What is the Difference Between HMO and PPO in California?
UPDATE: Please see our Definitive Guide to the California Health Networks including Covered California Changes HERE
This really is the first question to ask when you are considering what California health insurance plan to choose. They are very different in how they work and people typically have a strong preference one way or the other in terms of how they like to access medical care. Let's define them first in layman's terms.
HMO or Health Maintenance Organizations are a group of doctors, hospitals, and other medical providers that form an association in which medical services will be delivered to enrolled patients on a fixed dollar basis. For example, the health carrier might pay the HMO group $500/monthly to provide medical services for a given enrollee and then the providers manage the care.
PPO or Preferred Provider Organizations are doctors, hospitals, and other medical providers that agreed to a discounted schedule of re-imbursement with the carrier. For example, when a PPO member walks in the door, he or she will be charged a discounted PPO rate for a scheduled (and covered service).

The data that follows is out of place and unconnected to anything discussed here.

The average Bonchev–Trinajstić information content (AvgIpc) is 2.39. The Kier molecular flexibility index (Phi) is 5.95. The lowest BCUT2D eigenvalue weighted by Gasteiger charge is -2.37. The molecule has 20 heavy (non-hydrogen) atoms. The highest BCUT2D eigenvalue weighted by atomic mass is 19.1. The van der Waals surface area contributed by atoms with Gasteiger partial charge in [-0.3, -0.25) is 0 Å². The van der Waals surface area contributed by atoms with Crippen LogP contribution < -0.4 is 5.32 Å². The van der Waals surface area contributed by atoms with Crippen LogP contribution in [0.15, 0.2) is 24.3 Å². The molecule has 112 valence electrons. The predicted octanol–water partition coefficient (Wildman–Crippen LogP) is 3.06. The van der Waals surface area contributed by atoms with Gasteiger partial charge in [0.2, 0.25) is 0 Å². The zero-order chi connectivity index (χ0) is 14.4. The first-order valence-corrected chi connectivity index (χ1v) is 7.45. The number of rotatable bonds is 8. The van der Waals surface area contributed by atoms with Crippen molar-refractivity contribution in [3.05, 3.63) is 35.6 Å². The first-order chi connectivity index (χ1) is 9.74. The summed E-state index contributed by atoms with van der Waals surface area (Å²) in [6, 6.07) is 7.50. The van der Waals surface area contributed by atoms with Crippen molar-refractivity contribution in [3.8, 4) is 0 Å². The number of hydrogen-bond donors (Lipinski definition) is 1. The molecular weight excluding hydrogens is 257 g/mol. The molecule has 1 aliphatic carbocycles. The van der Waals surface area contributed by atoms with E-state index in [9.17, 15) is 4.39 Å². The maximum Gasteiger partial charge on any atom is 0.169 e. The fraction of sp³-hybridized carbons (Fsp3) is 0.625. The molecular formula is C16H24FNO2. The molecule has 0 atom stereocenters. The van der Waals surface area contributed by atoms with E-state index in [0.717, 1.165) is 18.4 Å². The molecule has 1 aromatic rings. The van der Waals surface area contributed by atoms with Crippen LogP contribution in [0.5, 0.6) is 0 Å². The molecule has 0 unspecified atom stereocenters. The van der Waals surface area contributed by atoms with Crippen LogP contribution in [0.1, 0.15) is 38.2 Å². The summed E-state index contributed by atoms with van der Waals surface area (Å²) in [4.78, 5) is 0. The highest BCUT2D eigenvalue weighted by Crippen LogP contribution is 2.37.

- more structured in how you access care
- tend to have richer benefits (less out of your pocket when sick or hurt)
- cost more in monthly premium.
- more flexible in which doctors you can see and how that happens
- tends to cost-share more of the out-of-pocket with you in the
form of deductibles, copays, and co-insurance
- has a wide range of monthly premium amounts depending on the level of benefits.
Let's go through these various points in more detail for HMO.
"more structured in how you access care" With an HMO, you choose a Primary Care Physician or designated medical group up front. Referral and decision on health care are made through that provider and services outside of this provider/medical group will most likely not be covered unless a true emergency. Authorizations for coverage are more common. You are also limited to the medical group for specialists unless they do not have one that you need (of course, with referral from Primary Care Physician). The medical group is usually within 45-60 miles of your residence depending on the health carrier.
"tend to have richer benefits" HMO's typically provide lower copays for office visits, lower deductibles (sometimes no deductible) and much less out of pocket for hospitalization. The max out of pocket on HMO's typically runs half of PPO plans. NOTE: Since Covered California came to be, there are few if any differences in benefits at a given Metallic level between HMO and PPO.
"cost more in monthly premium" HMO's have become very expensive over the past decade as California medical costs escalated. Since the benefits are richer and total medical expenditure has skyrocketed, richer plans are absorbing more of this increase and that gets passed down to you in the form of premiums.Source: www.calhealth.net